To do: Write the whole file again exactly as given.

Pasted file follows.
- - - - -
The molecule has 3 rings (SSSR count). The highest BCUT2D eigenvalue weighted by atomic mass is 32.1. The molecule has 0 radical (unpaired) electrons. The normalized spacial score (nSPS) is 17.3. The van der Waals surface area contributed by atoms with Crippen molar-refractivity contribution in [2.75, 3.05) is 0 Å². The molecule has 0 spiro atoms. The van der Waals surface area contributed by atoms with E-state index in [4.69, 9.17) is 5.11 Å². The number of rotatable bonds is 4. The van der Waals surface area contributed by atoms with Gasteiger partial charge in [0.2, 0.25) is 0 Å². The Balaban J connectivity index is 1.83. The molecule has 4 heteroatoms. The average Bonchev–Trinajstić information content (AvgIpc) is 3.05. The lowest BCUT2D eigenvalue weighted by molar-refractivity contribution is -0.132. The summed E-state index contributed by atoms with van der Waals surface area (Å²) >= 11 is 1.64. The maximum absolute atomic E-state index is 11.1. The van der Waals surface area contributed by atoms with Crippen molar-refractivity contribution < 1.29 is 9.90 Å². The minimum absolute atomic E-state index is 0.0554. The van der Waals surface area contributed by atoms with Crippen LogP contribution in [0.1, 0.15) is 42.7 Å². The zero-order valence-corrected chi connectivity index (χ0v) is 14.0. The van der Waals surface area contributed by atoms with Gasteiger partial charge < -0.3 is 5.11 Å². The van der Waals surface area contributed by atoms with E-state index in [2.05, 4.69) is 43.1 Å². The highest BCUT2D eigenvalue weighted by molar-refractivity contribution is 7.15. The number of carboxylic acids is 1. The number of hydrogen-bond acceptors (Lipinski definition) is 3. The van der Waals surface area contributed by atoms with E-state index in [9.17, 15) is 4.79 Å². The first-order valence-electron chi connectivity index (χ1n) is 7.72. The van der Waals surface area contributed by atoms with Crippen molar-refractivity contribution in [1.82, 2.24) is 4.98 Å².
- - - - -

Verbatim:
The molecule has 3 rings (SSSR count). The highest BCUT2D eigenvalue weighted by atomic mass is 32.1. The molecule has 0 radical (unpaired) electrons. The normalized spacial score (nSPS) is 17.3. The van der Waals surface area contributed by atoms with Crippen molar-refractivity contribution in [2.75, 3.05) is 0 Å². The molecule has 0 spiro atoms. The van der Waals surface area contributed by atoms with E-state index in [4.69, 9.17) is 5.11 Å². The number of rotatable bonds is 4. The van der Waals surface area contributed by atoms with Gasteiger partial charge in [0.2, 0.25) is 0 Å². The Balaban J connectivity index is 1.83. The molecule has 4 heteroatoms. The average Bonchev–Trinajstić information content (AvgIpc) is 3.05. The lowest BCUT2D eigenvalue weighted by molar-refractivity contribution is -0.132. The summed E-state index contributed by atoms with van der Waals surface area (Å²) >= 11 is 1.64. The maximum absolute atomic E-state index is 11.1. The van der Waals surface area contributed by atoms with Crippen molar-refractivity contribution < 1.29 is 9.90 Å². The minimum absolute atomic E-state index is 0.0554. The van der Waals surface area contributed by atoms with Crippen LogP contribution in [0.1, 0.15) is 42.7 Å². The zero-order valence-corrected chi connectivity index (χ0v) is 14.0. The van der Waals surface area contributed by atoms with Gasteiger partial charge < -0.3 is 5.11 Å². The van der Waals surface area contributed by atoms with E-state index in [2.05, 4.69) is 43.1 Å². The highest BCUT2D eigenvalue weighted by molar-refractivity contribution is 7.15. The number of carboxylic acids is 1. The number of hydrogen-bond acceptors (Lipinski definition) is 3. The van der Waals surface area contributed by atoms with E-state index in [9.17, 15) is 4.79 Å². The first-order valence-electron chi connectivity index (χ1n) is 7.72. The van der Waals surface area contributed by atoms with Crippen molar-refractivity contribution in [1.82, 2.24) is 4.98 Å².